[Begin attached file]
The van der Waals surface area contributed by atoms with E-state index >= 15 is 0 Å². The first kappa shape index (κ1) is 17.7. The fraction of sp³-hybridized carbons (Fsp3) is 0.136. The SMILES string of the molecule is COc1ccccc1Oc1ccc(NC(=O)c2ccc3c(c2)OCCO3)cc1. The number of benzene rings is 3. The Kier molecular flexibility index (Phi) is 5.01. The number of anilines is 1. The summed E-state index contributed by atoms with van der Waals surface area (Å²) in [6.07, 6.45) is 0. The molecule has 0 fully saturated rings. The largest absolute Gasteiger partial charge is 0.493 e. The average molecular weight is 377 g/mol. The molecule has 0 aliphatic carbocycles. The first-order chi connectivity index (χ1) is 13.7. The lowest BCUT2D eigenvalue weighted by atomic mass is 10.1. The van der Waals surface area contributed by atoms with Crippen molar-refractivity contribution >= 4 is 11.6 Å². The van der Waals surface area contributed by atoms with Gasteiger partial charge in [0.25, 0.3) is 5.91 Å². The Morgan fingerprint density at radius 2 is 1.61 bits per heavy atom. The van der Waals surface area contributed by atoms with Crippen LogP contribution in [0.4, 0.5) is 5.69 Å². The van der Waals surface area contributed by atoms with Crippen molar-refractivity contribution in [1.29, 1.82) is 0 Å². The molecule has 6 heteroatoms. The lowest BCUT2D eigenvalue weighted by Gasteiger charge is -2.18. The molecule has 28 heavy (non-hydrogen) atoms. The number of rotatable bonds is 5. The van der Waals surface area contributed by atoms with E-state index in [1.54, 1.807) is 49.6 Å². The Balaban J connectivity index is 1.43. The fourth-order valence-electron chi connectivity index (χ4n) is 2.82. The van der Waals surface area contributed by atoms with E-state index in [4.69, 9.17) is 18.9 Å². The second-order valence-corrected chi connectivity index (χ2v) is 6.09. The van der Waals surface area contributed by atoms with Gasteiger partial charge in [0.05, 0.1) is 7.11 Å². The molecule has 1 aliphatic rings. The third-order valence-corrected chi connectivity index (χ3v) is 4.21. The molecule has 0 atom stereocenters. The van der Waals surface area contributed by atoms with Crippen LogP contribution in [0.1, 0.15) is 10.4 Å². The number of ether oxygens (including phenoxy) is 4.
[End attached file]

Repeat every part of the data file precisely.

The van der Waals surface area contributed by atoms with E-state index >= 15 is 0 Å². The first kappa shape index (κ1) is 17.7. The fraction of sp³-hybridized carbons (Fsp3) is 0.136. The SMILES string of the molecule is COc1ccccc1Oc1ccc(NC(=O)c2ccc3c(c2)OCCO3)cc1. The number of benzene rings is 3. The Kier molecular flexibility index (Phi) is 5.01. The number of anilines is 1. The summed E-state index contributed by atoms with van der Waals surface area (Å²) in [6.07, 6.45) is 0. The molecule has 0 fully saturated rings. The largest absolute Gasteiger partial charge is 0.493 e. The average molecular weight is 377 g/mol. The molecule has 0 aliphatic carbocycles. The first-order chi connectivity index (χ1) is 13.7. The lowest BCUT2D eigenvalue weighted by atomic mass is 10.1. The van der Waals surface area contributed by atoms with Crippen molar-refractivity contribution >= 4 is 11.6 Å². The van der Waals surface area contributed by atoms with Gasteiger partial charge in [0.25, 0.3) is 5.91 Å². The Morgan fingerprint density at radius 2 is 1.61 bits per heavy atom. The van der Waals surface area contributed by atoms with Crippen LogP contribution in [0.4, 0.5) is 5.69 Å². The van der Waals surface area contributed by atoms with Crippen molar-refractivity contribution in [1.29, 1.82) is 0 Å². The molecule has 6 heteroatoms. The lowest BCUT2D eigenvalue weighted by Gasteiger charge is -2.18. The molecule has 28 heavy (non-hydrogen) atoms. The number of rotatable bonds is 5. The van der Waals surface area contributed by atoms with E-state index in [1.54, 1.807) is 49.6 Å². The Balaban J connectivity index is 1.43. The fourth-order valence-electron chi connectivity index (χ4n) is 2.82. The van der Waals surface area contributed by atoms with E-state index in [4.69, 9.17) is 18.9 Å². The second-order valence-corrected chi connectivity index (χ2v) is 6.09. The van der Waals surface area contributed by atoms with Gasteiger partial charge in [0.05, 0.1) is 7.11 Å². The molecule has 1 aliphatic rings. The third-order valence-corrected chi connectivity index (χ3v) is 4.21. The molecule has 0 atom stereocenters. The van der Waals surface area contributed by atoms with Crippen LogP contribution in [0.1, 0.15) is 10.4 Å². The number of ether oxygens (including phenoxy) is 4.